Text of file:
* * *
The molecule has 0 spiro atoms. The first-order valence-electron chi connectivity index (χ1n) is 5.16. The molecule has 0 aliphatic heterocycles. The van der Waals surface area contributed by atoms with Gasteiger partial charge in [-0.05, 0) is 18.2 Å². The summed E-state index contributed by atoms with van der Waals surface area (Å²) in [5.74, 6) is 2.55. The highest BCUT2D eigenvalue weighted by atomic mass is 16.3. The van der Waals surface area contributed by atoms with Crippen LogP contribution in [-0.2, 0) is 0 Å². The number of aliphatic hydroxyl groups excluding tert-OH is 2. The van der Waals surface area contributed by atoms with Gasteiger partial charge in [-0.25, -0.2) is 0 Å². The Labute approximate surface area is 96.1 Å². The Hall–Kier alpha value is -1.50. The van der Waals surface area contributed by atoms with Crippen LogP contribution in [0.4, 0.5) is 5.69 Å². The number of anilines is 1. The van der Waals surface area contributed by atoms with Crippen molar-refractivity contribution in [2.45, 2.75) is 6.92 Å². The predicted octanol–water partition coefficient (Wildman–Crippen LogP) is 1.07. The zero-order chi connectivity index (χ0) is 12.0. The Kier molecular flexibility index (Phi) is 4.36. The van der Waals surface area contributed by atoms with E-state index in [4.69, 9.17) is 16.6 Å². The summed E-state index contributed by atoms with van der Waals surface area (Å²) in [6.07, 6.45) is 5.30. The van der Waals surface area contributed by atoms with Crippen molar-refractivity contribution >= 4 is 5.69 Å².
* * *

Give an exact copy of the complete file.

The molecule has 0 spiro atoms. The first-order valence-electron chi connectivity index (χ1n) is 5.16. The molecule has 0 aliphatic heterocycles. The van der Waals surface area contributed by atoms with Gasteiger partial charge in [-0.05, 0) is 18.2 Å². The summed E-state index contributed by atoms with van der Waals surface area (Å²) in [5.74, 6) is 2.55. The highest BCUT2D eigenvalue weighted by atomic mass is 16.3. The van der Waals surface area contributed by atoms with Crippen LogP contribution in [-0.2, 0) is 0 Å². The number of aliphatic hydroxyl groups excluding tert-OH is 2. The van der Waals surface area contributed by atoms with Gasteiger partial charge in [-0.25, -0.2) is 0 Å². The Labute approximate surface area is 96.1 Å². The Hall–Kier alpha value is -1.50. The van der Waals surface area contributed by atoms with Crippen LogP contribution in [0.4, 0.5) is 5.69 Å². The number of anilines is 1. The van der Waals surface area contributed by atoms with Crippen molar-refractivity contribution in [2.45, 2.75) is 6.92 Å². The predicted octanol–water partition coefficient (Wildman–Crippen LogP) is 1.07. The zero-order chi connectivity index (χ0) is 12.0. The Kier molecular flexibility index (Phi) is 4.36. The van der Waals surface area contributed by atoms with E-state index in [4.69, 9.17) is 16.6 Å². The summed E-state index contributed by atoms with van der Waals surface area (Å²) in [6.07, 6.45) is 5.30. The van der Waals surface area contributed by atoms with Crippen molar-refractivity contribution >= 4 is 5.69 Å².